The human body needs vitamins and minerals, that’s a given; but it needs some more than others. In terms of importance, zinc occupies the top half of the league table, playing a key role in a number of crucial body functions. The trace mineral is involved in cell growth and division, wound healing, immune function, hormone regulation, the breakdown of nutrients from food and even our sense of smell and taste. It doesn’t matter how “clean” your diet purports to be – if it’s missing zinc, you’re doing it wrong.
What does zinc do?
Zinc’s list of duties runs to some length: think of the mineral as a nutritional do-gooder, always getting its hands dirty to keep the body running like clockwork. From the moment we’re born – and in fact even during pregnancy – zinc is required for our development; the body needs it to manufacture proteins and DNA, and it in turn helps bolster the immune system, better equipping it to combat invading bacteria and viruses. It is for this reason that zinc appears in a number of over-the-counter medicines – lozenges and nasal sprays for instance. It’s also a staple ingredient of multivitamin and mineral supplements.
Perhaps unsurprisingly given its myriad roles, zinc is found in cells throughout the whole body and not getting enough can have serious implications. Symptoms of zinc deficiency include sensory problems – such as with taste and smell – stunted growth (yep, zinc deficiency is a gain drain), slow-healing wounds, loss of hair and frequent infections.
Food sources of zinc
The good news is that, unlike vitamin D, zinc isn’t too tricky to come by. Most animal proteins (beef, lamb, chicken, fish) contain healthy amounts of it, while nuts, legumes and whole grains are excellent vegetarian sources. With that said, vegetarians generally need around 50% more zinc than meat-eaters. This is because zinc from plant sources is less easily absorbed.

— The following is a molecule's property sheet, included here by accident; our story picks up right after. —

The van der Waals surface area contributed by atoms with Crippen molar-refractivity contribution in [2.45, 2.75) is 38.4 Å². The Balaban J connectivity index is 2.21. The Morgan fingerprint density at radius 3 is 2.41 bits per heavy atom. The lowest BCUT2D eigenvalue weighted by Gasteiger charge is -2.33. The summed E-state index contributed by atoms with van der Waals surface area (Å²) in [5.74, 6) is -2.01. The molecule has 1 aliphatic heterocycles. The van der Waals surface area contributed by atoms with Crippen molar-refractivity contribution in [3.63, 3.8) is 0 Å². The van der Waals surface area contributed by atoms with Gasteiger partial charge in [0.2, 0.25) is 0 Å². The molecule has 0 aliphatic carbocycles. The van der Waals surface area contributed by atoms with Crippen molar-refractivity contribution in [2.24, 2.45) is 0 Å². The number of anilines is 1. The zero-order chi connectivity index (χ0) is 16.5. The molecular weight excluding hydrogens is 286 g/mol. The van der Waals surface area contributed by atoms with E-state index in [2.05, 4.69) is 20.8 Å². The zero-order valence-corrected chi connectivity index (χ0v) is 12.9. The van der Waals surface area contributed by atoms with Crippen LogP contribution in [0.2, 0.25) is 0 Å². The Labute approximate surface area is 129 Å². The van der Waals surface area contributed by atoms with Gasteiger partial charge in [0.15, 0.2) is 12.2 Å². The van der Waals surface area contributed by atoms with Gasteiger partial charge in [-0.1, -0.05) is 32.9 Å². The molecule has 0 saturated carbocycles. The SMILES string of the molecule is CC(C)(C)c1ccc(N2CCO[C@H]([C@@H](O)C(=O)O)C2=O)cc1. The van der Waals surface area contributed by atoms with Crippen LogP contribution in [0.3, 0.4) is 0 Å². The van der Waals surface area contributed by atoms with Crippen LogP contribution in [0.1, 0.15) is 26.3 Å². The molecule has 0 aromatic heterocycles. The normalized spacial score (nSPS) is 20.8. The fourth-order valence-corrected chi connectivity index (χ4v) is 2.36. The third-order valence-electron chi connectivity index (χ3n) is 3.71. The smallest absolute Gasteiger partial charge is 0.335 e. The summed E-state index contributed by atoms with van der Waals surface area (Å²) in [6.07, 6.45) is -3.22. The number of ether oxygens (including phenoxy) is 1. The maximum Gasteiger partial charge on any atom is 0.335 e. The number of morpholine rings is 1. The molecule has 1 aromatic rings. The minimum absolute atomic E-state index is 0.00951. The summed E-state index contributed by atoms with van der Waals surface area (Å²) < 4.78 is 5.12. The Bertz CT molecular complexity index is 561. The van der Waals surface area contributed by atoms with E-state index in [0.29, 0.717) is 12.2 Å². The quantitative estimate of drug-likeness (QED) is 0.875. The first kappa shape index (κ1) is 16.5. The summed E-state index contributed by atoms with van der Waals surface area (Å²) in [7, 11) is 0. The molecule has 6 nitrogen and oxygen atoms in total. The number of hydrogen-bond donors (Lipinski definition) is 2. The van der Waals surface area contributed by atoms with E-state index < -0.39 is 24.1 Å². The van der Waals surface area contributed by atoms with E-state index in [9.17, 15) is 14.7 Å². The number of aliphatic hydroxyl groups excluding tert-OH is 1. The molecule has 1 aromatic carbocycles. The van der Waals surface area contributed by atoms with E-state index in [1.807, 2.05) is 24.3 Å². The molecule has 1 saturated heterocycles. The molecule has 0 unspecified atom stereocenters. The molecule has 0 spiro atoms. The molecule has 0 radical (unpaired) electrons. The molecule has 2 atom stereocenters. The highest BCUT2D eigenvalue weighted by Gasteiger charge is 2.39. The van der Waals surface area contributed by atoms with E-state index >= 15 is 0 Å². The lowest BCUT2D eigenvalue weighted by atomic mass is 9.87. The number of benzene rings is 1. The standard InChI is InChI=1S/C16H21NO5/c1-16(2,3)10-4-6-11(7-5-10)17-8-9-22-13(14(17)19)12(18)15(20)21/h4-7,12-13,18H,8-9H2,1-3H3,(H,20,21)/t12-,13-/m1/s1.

Because the human body is incapable of storing zinc long-term, we must continually rely on our diet to sustain the aforementioned functions of the body.
How much zinc do I need?
The daily recommended zinc intake for men (aged 19-64) is 9.5mg, while for women it’s 7mg. While it’s certainly possible to digest all the zinc you need by eating a sensible diet, those who swear off meat must be a little more proactive to hit their daily target.
Health Whey is a high-quality whey protein supplement fortified with a number of important vitamins and minerals – including zinc. Included for its ability to enable muscle growth by assisting the process of protein synthesis, zinc works alongside other valuable nutrients such as vitamin D and magnesium, providing targeted nutrition to boost athletic and overall performance.
Zinc may appear last in an A-to-Z of minerals, but it’s utterly essential. If you want to stay healthy, make sure you don’t miss out.